The intersection of stigma and faith emerged in another recent Harvard event, a Divinity School panel entitled “Queer Youth and Religious Debates Over Sexuality." When I arrived, I was struck first of all by the Harvard police who stood guard at the doors to the room where the panel was held. Even in its absence, this visible reminder of potential disruption felt overbearing; I could feel it actually raising my heart rate as I listened. While all the remarks were moving, I was struck particularly by those of Professor Mark Jordan who spoke of how “the fights about [LGBT youth] often try to claim them for one camp or another — either religious or queer, but rarely both.” This is one of the peculiar challenges for those of us who are indeed, and have long been, both.

And so as this moment of grief and anger— at Harvard and far beyond—begins to fade from media coverage, we must refuse to forget this episode. I don’t want any of us, whatever our age, sexual orientation, or gender identity, to lose sight of the violence—psychic and physical-- that underlies and emerges from the workings of stigma in all its forms. I'm particularly cheered to read the several statements that communities and individuals across the Episcopal Church have made (see Episcopal Cafe for a collection of them)-- reading them makes me grateful for the support I received as a young person, and galvanized to continue extending that support here and now.


Saturday, May 22, 2010

Hope for Trans Folk from Harvey Milk

I've just returned from a rally for transgender equality in front of the Massachusetts State House organized by Join the Impact Massachusetts. Today's event was part of a week-long celebration of the legacy of Harvey Milk, who would have turned eighty years old today, had he lived.

I was one of several people who spoke on a range of topics related to pending trans legislation, from an overview of the national and state movement for trans equality, to how we are all impacted by the gender binary, trans or not. After the speeches, we marched down from the State House, to Government Center, to Downtown Crossing and then back up the State House, providing Saturday shoppers with an unexpected interlude.

I pray and, in the tradition of Harvey, hope that our legislators will hear us and finally get ENDA and the Massachusetts Trans Civil Rights Bill out of committee and passed.


JTIMA Harvey Milk Day Rally for Transgender Equality
State House Steps, Boston, MA
Saturday, May 22, 2010

Hope from Harvey Milk

In his book The Mayor of Castro Street: the Life and Times of Harvey Milk, openly gay journalist Randy Shilts (may he rest in peace) described a San Francisco Sunday morning scene in 1978 when, with Harvey Milk sitting in the back pew, the Reverend William Barcus, priest of St. Mary the Virgin Episcopal Church, got up and denounced Proposition 6. This “Briggs Initiative” called for the removal of gay and lesbian people and possibly even their supporters from working in the California public schools. In an unusual move for a priest in that context, Barcus not only spoke of the God who stands with the marginalized, not only berated the fear-mongering, dehumanizing rhetoric of the Initiative and its backers, but he also witnessed to these truths with his own life, coming out as a gay man. He challenged people to, as he put it, “morally put yourself on the line, not after the fact, not after November 7th, but now” (pp. 241-242; for more on Rev. Barcus's sermon, see this LGBT chronology for the Episcopal Diocese of California by Rev. Kathleen McAdams).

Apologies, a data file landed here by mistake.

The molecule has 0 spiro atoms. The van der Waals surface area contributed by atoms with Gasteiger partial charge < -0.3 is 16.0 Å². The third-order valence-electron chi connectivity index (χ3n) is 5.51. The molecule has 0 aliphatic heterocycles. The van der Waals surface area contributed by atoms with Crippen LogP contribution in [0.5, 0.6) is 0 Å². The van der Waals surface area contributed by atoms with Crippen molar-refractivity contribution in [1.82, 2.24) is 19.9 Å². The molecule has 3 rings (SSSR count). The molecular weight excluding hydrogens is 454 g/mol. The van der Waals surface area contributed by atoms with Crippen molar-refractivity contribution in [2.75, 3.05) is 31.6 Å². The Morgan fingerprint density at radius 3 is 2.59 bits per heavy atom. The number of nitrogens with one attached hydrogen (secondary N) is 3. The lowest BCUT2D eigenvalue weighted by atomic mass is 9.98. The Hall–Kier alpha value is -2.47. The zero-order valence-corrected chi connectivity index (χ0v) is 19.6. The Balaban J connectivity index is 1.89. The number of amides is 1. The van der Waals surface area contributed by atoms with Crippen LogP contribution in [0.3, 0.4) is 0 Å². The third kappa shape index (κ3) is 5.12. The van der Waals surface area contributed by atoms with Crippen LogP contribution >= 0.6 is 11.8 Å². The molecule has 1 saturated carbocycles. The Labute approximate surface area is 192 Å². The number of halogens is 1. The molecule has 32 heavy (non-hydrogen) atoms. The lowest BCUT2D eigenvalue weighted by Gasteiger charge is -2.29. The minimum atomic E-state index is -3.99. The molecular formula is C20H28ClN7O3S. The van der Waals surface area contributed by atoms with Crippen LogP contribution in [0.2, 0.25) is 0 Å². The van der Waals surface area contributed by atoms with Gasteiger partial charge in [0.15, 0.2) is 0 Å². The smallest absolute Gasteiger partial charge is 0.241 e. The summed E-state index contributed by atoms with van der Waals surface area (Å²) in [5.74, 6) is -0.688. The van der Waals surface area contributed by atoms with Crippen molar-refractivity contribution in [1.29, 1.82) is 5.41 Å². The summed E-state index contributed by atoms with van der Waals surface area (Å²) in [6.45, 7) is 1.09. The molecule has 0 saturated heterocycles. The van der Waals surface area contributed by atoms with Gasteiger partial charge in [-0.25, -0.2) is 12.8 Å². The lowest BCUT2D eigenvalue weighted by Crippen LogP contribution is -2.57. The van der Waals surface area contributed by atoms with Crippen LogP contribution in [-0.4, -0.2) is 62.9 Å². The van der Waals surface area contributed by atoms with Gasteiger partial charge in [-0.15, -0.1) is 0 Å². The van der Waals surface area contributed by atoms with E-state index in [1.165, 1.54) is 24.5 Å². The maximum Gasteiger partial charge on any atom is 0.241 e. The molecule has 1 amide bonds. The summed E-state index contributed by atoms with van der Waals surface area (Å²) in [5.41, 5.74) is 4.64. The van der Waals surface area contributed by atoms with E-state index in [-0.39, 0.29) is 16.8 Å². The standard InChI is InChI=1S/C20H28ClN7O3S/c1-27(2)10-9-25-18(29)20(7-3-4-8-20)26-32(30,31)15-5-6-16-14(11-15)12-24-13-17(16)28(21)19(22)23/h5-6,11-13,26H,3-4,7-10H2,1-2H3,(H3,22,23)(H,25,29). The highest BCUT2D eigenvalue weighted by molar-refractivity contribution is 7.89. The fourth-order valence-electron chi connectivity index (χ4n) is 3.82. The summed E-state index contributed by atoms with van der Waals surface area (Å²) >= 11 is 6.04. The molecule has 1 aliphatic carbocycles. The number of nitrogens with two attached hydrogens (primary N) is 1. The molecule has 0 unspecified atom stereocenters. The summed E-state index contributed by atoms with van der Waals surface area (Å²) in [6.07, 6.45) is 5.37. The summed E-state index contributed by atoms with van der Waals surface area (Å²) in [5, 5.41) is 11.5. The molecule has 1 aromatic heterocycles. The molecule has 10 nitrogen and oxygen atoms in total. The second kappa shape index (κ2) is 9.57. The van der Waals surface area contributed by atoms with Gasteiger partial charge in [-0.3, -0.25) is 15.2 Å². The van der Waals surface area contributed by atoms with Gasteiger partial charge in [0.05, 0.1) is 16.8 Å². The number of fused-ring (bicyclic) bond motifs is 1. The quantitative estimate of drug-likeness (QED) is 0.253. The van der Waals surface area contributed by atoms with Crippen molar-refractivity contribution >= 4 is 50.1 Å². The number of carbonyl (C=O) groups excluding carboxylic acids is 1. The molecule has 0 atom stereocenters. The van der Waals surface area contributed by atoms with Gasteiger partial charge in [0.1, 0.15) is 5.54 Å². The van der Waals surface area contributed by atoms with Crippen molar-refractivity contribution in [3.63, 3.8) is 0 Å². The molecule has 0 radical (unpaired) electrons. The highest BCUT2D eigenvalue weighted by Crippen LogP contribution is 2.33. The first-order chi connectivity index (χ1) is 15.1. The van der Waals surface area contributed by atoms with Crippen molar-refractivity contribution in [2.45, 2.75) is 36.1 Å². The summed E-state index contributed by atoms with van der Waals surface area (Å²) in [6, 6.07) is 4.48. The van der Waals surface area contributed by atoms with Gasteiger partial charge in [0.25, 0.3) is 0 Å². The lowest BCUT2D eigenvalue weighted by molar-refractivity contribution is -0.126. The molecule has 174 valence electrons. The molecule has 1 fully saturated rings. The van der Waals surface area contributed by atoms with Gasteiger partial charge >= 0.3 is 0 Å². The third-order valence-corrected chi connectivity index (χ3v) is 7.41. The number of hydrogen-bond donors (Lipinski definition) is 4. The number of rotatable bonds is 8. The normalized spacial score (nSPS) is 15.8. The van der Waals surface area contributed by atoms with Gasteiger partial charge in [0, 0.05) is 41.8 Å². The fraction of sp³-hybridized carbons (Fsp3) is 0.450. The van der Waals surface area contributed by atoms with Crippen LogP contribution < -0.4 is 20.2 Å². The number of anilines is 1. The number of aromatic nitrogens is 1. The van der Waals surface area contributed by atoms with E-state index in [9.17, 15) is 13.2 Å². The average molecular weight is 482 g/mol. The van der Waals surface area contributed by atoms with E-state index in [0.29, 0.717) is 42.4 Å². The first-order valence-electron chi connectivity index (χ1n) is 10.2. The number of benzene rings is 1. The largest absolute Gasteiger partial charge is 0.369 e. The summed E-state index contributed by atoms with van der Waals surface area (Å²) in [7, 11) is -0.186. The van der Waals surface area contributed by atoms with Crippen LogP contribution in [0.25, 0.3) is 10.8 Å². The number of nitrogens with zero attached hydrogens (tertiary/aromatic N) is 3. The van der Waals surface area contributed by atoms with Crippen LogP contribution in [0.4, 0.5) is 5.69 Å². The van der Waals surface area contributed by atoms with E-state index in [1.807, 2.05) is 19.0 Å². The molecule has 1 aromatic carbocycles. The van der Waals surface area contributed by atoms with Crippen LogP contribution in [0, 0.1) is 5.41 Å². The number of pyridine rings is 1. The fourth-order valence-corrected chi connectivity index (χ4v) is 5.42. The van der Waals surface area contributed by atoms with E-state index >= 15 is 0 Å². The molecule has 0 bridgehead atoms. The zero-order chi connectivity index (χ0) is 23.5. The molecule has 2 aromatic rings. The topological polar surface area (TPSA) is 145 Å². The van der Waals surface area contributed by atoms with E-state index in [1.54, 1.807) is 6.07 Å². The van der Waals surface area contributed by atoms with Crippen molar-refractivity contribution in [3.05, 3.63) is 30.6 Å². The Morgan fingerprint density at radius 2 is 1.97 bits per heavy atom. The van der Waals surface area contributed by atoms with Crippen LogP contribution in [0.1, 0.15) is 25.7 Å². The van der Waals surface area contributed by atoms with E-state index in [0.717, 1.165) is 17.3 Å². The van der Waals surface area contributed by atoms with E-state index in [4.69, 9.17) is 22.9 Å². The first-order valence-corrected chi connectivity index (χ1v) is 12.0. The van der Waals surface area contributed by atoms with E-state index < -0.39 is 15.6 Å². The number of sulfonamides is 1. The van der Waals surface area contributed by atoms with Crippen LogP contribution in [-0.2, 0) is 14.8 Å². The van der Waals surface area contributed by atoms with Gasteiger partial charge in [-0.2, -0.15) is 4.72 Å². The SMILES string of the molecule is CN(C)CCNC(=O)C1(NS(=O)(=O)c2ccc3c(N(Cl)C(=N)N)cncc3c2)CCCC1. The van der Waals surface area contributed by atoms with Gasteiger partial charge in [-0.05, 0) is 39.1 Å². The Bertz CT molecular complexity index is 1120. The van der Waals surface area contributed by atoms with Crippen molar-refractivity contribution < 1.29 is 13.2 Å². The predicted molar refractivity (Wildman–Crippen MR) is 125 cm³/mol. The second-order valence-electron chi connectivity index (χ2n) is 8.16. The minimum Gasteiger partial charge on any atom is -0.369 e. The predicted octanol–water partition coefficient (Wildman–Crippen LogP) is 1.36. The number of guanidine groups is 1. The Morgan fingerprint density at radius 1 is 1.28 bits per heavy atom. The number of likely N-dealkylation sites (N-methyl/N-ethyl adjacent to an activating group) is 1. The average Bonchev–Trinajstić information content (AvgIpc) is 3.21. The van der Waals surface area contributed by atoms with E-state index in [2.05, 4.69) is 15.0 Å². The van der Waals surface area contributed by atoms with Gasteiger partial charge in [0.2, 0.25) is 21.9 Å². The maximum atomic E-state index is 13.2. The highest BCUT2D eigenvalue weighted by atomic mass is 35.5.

On that morning I was across the Bay in Berkeley where I grew up, possibly in Sunday school, possibly sleeping in. I had no idea of the import of what was going on across the Bay and around my state. I was a shy new kindergartener, a little girl growing up to be a transman, a spouse, a dad, an academic and an Episcopal priest. What Harvey Milk inspired in William Barcus and countless others, I too came to appreciate as one who also knows something of what it feels like to be dehumanized.

What Harvey Milk goaded us into remembering with relentless wit and grit is the crucial importance of hope. Hope. “You gotta give ‘em hope,” he said again and again. He wasn’t the biggest fan of organized religion so-called, but by God he knew how to preach. Hope, he knew, is as essential to human life as the air we breathe, the food we eat and the water we drink. Without hope we shrink into ourselves, our capacities squandered, our stature cut short. Our ability to hope, as human beings, is intimately tied to our dignity.

When others deny transgender people our dignity, they attack the heart of our humanity. This happens as much in quiet, behind the scenes ways as in the bold, openly violent ways we mark every year at Trans Day of Remembrance. I am thinking of the violence of intentionally identifying us with wrong names and pronouns; the violence of quietly tossing our resumes in the proverbial circular file; of falsely telling us the apartment is already rented; of telling us we must wait our turn to ensure being treated with dignity and respect; and particularly in this climate, of shamelessly labeling legislation that would safeguard our basic civil rights a “bathroom bill.”

I’m honestly not sure how much transgender people were on Harvey’s radar in the late seventies, but I have no doubt that our struggle today would inspire and galvanize him. He would tell us that no matter what indignities we have suffered, no matter who might have rejected us, we do not have the option of giving up hope. In his Hope Speech, he said, “if there is a message I have to give… it's the fact that if a gay person can be elected, it's a green light. And you and you and you, you have to give people hope.” Harvey knew his election was a foot in the door for all who are marginalized. But he also knew that the hope he inspired was not automatic. It was something he called on each person in his audience to give. And I would submit, Harvey’s legacy renders that hope as something we must also claim.